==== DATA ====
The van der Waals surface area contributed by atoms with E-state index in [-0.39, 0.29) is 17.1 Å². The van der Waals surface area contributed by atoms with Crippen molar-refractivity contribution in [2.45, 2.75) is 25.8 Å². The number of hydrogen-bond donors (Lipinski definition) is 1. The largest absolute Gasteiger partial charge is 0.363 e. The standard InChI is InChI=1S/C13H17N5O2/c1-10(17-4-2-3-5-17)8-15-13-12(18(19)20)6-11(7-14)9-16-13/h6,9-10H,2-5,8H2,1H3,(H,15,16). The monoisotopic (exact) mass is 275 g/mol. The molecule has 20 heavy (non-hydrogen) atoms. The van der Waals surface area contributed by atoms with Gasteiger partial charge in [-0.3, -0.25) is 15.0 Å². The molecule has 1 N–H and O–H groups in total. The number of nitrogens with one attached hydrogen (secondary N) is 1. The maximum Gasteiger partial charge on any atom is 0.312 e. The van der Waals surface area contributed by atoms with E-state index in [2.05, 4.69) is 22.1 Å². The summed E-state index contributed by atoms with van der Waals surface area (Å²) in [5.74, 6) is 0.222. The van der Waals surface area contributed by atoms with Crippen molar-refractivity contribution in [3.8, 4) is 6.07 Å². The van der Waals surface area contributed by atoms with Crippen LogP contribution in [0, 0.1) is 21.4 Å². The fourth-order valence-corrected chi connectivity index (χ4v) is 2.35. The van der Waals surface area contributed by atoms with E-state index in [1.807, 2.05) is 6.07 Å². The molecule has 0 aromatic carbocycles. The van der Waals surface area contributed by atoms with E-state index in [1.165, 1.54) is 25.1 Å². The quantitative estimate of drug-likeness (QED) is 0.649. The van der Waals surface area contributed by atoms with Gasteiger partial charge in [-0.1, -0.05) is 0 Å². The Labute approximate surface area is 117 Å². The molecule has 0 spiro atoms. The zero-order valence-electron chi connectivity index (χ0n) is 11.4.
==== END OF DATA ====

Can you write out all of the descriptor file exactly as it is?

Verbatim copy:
The van der Waals surface area contributed by atoms with E-state index in [-0.39, 0.29) is 17.1 Å². The van der Waals surface area contributed by atoms with Crippen molar-refractivity contribution in [2.45, 2.75) is 25.8 Å². The number of hydrogen-bond donors (Lipinski definition) is 1. The largest absolute Gasteiger partial charge is 0.363 e. The standard InChI is InChI=1S/C13H17N5O2/c1-10(17-4-2-3-5-17)8-15-13-12(18(19)20)6-11(7-14)9-16-13/h6,9-10H,2-5,8H2,1H3,(H,15,16). The monoisotopic (exact) mass is 275 g/mol. The molecule has 20 heavy (non-hydrogen) atoms. The van der Waals surface area contributed by atoms with Gasteiger partial charge in [-0.3, -0.25) is 15.0 Å². The molecule has 1 N–H and O–H groups in total. The number of nitrogens with one attached hydrogen (secondary N) is 1. The maximum Gasteiger partial charge on any atom is 0.312 e. The van der Waals surface area contributed by atoms with E-state index in [2.05, 4.69) is 22.1 Å². The summed E-state index contributed by atoms with van der Waals surface area (Å²) in [5.74, 6) is 0.222. The van der Waals surface area contributed by atoms with Crippen molar-refractivity contribution in [3.8, 4) is 6.07 Å². The van der Waals surface area contributed by atoms with Crippen LogP contribution in [0, 0.1) is 21.4 Å². The fourth-order valence-corrected chi connectivity index (χ4v) is 2.35. The van der Waals surface area contributed by atoms with E-state index in [1.807, 2.05) is 6.07 Å². The molecule has 0 aromatic carbocycles. The van der Waals surface area contributed by atoms with E-state index in [1.165, 1.54) is 25.1 Å². The quantitative estimate of drug-likeness (QED) is 0.649. The van der Waals surface area contributed by atoms with Gasteiger partial charge in [-0.1, -0.05) is 0 Å². The Labute approximate surface area is 117 Å². The molecule has 0 spiro atoms. The zero-order valence-electron chi connectivity index (χ0n) is 11.4.